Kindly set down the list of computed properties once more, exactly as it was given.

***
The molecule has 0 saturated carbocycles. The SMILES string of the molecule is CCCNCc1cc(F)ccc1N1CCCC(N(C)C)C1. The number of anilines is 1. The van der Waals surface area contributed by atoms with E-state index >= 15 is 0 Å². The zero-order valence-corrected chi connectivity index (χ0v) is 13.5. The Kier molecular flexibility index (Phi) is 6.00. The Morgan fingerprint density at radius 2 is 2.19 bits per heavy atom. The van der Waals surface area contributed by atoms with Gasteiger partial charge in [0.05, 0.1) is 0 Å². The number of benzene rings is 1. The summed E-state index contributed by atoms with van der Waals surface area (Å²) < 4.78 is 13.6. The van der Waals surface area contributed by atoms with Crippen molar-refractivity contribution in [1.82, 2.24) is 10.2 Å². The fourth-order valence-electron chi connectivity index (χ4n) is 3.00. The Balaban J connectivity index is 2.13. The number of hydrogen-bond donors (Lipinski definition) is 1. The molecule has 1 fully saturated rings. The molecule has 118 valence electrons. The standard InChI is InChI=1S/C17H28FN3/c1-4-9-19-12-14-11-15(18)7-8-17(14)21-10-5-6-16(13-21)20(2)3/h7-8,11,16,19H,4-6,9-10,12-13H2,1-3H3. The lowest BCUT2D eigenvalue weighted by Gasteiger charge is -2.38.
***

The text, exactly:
The molecule has 0 saturated carbocycles. The SMILES string of the molecule is CCCNCc1cc(F)ccc1N1CCCC(N(C)C)C1. The number of anilines is 1. The van der Waals surface area contributed by atoms with E-state index >= 15 is 0 Å². The zero-order valence-corrected chi connectivity index (χ0v) is 13.5. The Kier molecular flexibility index (Phi) is 6.00. The Morgan fingerprint density at radius 2 is 2.19 bits per heavy atom. The van der Waals surface area contributed by atoms with Gasteiger partial charge in [0.05, 0.1) is 0 Å². The number of benzene rings is 1. The summed E-state index contributed by atoms with van der Waals surface area (Å²) < 4.78 is 13.6. The van der Waals surface area contributed by atoms with Crippen molar-refractivity contribution in [1.82, 2.24) is 10.2 Å². The fourth-order valence-electron chi connectivity index (χ4n) is 3.00. The Balaban J connectivity index is 2.13. The number of hydrogen-bond donors (Lipinski definition) is 1. The molecule has 1 fully saturated rings. The molecule has 118 valence electrons. The standard InChI is InChI=1S/C17H28FN3/c1-4-9-19-12-14-11-15(18)7-8-17(14)21-10-5-6-16(13-21)20(2)3/h7-8,11,16,19H,4-6,9-10,12-13H2,1-3H3. The lowest BCUT2D eigenvalue weighted by Gasteiger charge is -2.38.